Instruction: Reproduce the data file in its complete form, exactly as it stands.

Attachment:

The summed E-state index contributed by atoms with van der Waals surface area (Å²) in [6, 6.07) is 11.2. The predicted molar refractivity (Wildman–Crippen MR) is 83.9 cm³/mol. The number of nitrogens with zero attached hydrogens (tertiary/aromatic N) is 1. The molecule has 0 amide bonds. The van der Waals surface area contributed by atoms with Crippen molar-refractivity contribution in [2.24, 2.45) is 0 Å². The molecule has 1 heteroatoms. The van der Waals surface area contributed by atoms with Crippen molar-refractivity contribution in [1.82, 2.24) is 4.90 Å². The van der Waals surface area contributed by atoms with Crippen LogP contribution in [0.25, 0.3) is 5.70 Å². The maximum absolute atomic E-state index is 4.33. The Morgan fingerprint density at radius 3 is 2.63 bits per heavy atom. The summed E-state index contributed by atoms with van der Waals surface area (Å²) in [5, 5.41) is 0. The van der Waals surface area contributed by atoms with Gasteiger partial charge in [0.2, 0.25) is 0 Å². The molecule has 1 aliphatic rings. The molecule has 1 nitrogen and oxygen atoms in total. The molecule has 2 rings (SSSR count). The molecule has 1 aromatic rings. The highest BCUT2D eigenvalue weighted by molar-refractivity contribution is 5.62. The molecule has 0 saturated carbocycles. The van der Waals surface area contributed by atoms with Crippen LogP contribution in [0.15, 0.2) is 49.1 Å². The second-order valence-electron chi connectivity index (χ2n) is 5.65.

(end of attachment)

The summed E-state index contributed by atoms with van der Waals surface area (Å²) in [6, 6.07) is 11.2. The predicted molar refractivity (Wildman–Crippen MR) is 83.9 cm³/mol. The number of nitrogens with zero attached hydrogens (tertiary/aromatic N) is 1. The molecule has 0 amide bonds. The van der Waals surface area contributed by atoms with Crippen molar-refractivity contribution in [2.24, 2.45) is 0 Å². The molecule has 1 heteroatoms. The van der Waals surface area contributed by atoms with Crippen molar-refractivity contribution in [1.82, 2.24) is 4.90 Å². The van der Waals surface area contributed by atoms with Crippen LogP contribution in [0.25, 0.3) is 5.70 Å². The maximum absolute atomic E-state index is 4.33. The Morgan fingerprint density at radius 3 is 2.63 bits per heavy atom. The summed E-state index contributed by atoms with van der Waals surface area (Å²) in [5, 5.41) is 0. The van der Waals surface area contributed by atoms with Gasteiger partial charge in [0.2, 0.25) is 0 Å². The molecule has 1 aliphatic rings. The molecule has 1 nitrogen and oxygen atoms in total. The molecule has 2 rings (SSSR count). The molecule has 1 aromatic rings. The highest BCUT2D eigenvalue weighted by molar-refractivity contribution is 5.62. The molecule has 0 saturated carbocycles. The van der Waals surface area contributed by atoms with Crippen LogP contribution in [0.15, 0.2) is 49.1 Å². The second-order valence-electron chi connectivity index (χ2n) is 5.65.